21. Ghoshal, P., Singla, B., Lin, H.P., Feck, D.M., Cantu-Medellin, N., Kelley, E.E., Haigh, S., Fulton, D. and Csanyi, G. Nox2-mediated PI3K and Cofilin Activation Confers Alternate Redox Control of Macrophage Pinocytosis. Antioxid Redox Signal, 26(16):902-916, 2017. PMID: 27488058.
  22. Dezfulian, C., Kenny, E., Lamade, A., Misse, A., Krehel, N., St Croix, C., Kelley E.E., Jackson, T.C., Uray, T., Rackley, J., Kochanek, P.M., Clark, R.S and Bayir, H. Mechanistic characterization of nitrite-mediated neuroprotection after experimental cardiac arrest. J Neurochem. 139(3):419-431, 2016. PMID: 27507435.
  23. Csanyi, G., Feck, D.M., Ghoshal, P., Singla, B., Lin, H.P., Nagarajan, S., Meijles, D.N., Al Ghouleh, I., Cantu-Medellin, N.C., Kelley, E.E., Mateuszuk, L.M., Isenberg, J.S., Watkins, S.C. and Pagano P.J. CD47 and Nox1 Mediate Dynamic Fluid-Phase Macropinocytosis of Native LDL. Antioxid Redox Signal., 26(16):886-901, 2017. PMID: 27958762.
  24. Billaud M, Phillippi JA, Kotlarczyk MP, Hill JC, Ellis BW, St Croix CM, Cantu-Medéllin N, Kelley E.E., Gleason TG. Elevated oxidative stress in the aortic media of patients with bicuspid aortic valve. J Thorac Cardiovasc Surg., 17:31118-22017, 2017.  PMID: 28651938.
  25. Rahaman MM, Nguyen AT, Miller MP, Hahn SA, Sparacino-Watkins C, Jobbagy S, Carew NT, Cantu-Medellin N, Wood KC, Baty CJ, Schopfer FJ, Kelley E.E., Gladwin MT, Martin E, Straub AC. Cytochrome b5 Reductase 3 Modulates Soluble Guanylate Cyclase Redox State and cGMP Signaling. Circ Res., 121(2):137-148, 2017. PMID: 28584062.
  26. Kelley E.E., Paes AM, Yadav H, Quijano C, Cassina A, Trostchansky A. Interplay between Oxidative Stress and Metabolism in Signalling and Disease. Oxid Med Cell Longev. 2017 PMID: 28203320.
  27. Branyan K.W., DeVallance, E.R., Lemaster, K.A., Skinner, R.C., Bryner, R., Olfert, I.M., Kelley, E.E., Frisbee, J.C., Chantler, P.D. Role of Chronic Stress and Exercise on Microvascular Function in Metabolic Syndrome. Med Sci Sports Exerc. 2017 Dec 21. [Epub ahead of print] PMID: 29271845.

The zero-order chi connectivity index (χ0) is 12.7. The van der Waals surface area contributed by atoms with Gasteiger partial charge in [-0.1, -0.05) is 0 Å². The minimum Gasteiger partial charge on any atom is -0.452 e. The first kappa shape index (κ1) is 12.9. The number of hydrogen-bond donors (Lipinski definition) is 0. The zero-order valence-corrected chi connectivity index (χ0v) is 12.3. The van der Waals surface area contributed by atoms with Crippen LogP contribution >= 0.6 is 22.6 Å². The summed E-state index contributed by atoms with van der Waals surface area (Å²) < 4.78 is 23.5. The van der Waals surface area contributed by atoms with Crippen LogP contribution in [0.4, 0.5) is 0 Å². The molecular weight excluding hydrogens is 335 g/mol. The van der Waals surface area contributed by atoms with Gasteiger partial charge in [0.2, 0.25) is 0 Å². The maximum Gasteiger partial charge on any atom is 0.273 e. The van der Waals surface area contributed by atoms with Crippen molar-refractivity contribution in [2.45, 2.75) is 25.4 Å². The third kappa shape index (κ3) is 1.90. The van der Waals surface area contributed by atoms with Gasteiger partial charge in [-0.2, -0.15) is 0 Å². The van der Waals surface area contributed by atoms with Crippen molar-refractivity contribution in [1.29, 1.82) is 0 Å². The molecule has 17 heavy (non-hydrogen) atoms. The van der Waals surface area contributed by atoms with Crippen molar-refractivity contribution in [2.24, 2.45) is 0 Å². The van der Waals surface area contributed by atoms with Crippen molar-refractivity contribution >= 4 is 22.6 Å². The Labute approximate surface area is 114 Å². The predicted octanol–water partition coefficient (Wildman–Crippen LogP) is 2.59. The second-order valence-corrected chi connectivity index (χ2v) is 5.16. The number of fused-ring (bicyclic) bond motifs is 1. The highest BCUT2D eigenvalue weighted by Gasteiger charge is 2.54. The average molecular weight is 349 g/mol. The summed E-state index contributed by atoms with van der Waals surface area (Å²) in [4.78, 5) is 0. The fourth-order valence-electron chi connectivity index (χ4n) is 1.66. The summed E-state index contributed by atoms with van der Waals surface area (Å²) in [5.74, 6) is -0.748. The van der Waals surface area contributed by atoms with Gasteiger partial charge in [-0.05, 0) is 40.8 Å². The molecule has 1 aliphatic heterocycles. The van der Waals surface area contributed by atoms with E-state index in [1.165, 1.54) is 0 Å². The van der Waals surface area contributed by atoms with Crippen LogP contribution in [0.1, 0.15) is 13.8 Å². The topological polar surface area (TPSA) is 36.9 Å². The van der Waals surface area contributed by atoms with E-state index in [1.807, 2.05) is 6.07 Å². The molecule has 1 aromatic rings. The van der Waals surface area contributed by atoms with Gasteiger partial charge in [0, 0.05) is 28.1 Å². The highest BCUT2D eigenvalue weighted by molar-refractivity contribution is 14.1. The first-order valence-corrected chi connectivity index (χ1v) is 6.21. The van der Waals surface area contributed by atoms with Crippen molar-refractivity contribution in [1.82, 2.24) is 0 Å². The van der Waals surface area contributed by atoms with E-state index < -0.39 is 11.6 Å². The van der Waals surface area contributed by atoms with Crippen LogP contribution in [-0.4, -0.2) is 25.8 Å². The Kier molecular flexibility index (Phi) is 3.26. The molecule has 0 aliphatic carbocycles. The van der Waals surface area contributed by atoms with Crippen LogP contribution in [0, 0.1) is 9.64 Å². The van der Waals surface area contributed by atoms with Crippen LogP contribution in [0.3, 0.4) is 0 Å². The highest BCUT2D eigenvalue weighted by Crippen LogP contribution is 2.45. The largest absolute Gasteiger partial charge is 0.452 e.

28. Robinson, A.R., Yousefzadeh, M.J., Rozgaja, T.A., Wang, J., Li, X., Tilstra, J.S., Feldman, C.H., Gregg, S.Q., Johnson, C.H., Skoda, E.M., Frantz, M.C., Bell-Temin, H., Pope-Varsalona, H., Gurkar, A.U., Nasto, L.A., Robinson, R.A.S., Fuhrmann-Stroissnigg, H., Czerwinska, J., McGowan, S.J., Cantu-Medellin, N., Harris, J.B., Maniar, S., Ross, M.A., Trussoni, C.E., LaRusso, N.F., Cifuentes-Pagano, E., Pagano, P.J., Tudek, B., Vo, N.V., Rigatti, L.H., Opresko, P.L., Stolz, D.B., Watkins, S.C., Burd, C.E., St. Croix, C.M., Siuzdak, G., Yates, N.A., Robbins, P.D., Wang, Y., Wipf, P., Niedernhofer, L.J. and Kelley E.E. Spontaneous DNA damage to the nuclear genome promotes senescence, redox imbalance and aging. Redox Biol. 17:259-273, 2018. PMID: 29747066.
  29. Mandler, W.K., Nurkiewicz, T.R., Porter, D.W., Kelley, E.E. and Olfert, M.I. Microvascular dysfunction following multi-walled carbon nanotube exposure is mediated by thrombospondin-1 receptor CD47. In Press, Tox. Sci. (May 9, 2018) TOXSCI-18-0055.R1.
  30. Bilan, V., Schneider, F., Novelli, E.M., Kelley, E.E., Sriva, S., Gladwin, M.T., Jackson, E.K. and Tofovic, S.P. Experimental Intravascular Hemolysis Induces Hemodynamic and Pathological Pulmonary Hypertension-Association with Accelerated Purine Metabolism. Pulm Circ. [Epub ahead of print], 2018, doi: 10.1177/2045894018791557. PMID: 30003836.
  31. Gurkar, A.U., Robinson, A.R., Cui, Y., Li, X., Allani, S.K., Webster, A., Muravia, M., Fallahi, M., Weissbach, H., Robbins, P.D., Wang, Y., Kelley, E.E., St. Croix C.M., Niedernhofer, L.J. and Gill, M.S. Redox Biol. [Epub ahead of print] 2018, doi: 10.1016/j.redox.2018.06.005. PMID: 30031267.
  32. Harmon, D., Wu, C., Dedousis, N., Sipula, I., Stafanovic-Racic, M., Schoiswohl, G. O'Donnell, C., Alonso, L., Kershaw, E., Kelley, E.E., and O'Doherty, R.M. Adipose Tissue Derived Free Fatty Acids Initiate Myeloid Cell Accumulation in Mouse Liver in States of Lipid Oversupply. AJP-Endocrinology and Metabolism, E-00172-2018 in press, Aug 1, 2018.

Book Chapters

  1. Kelley, E.E. Chapter: The Biochemistry of molybdopterin protein-catalyzed nitrate/nitrite reductase activity. In: Nitric Oxide, Edited by Lou Ignarro, 3rd Edition in press, 2018.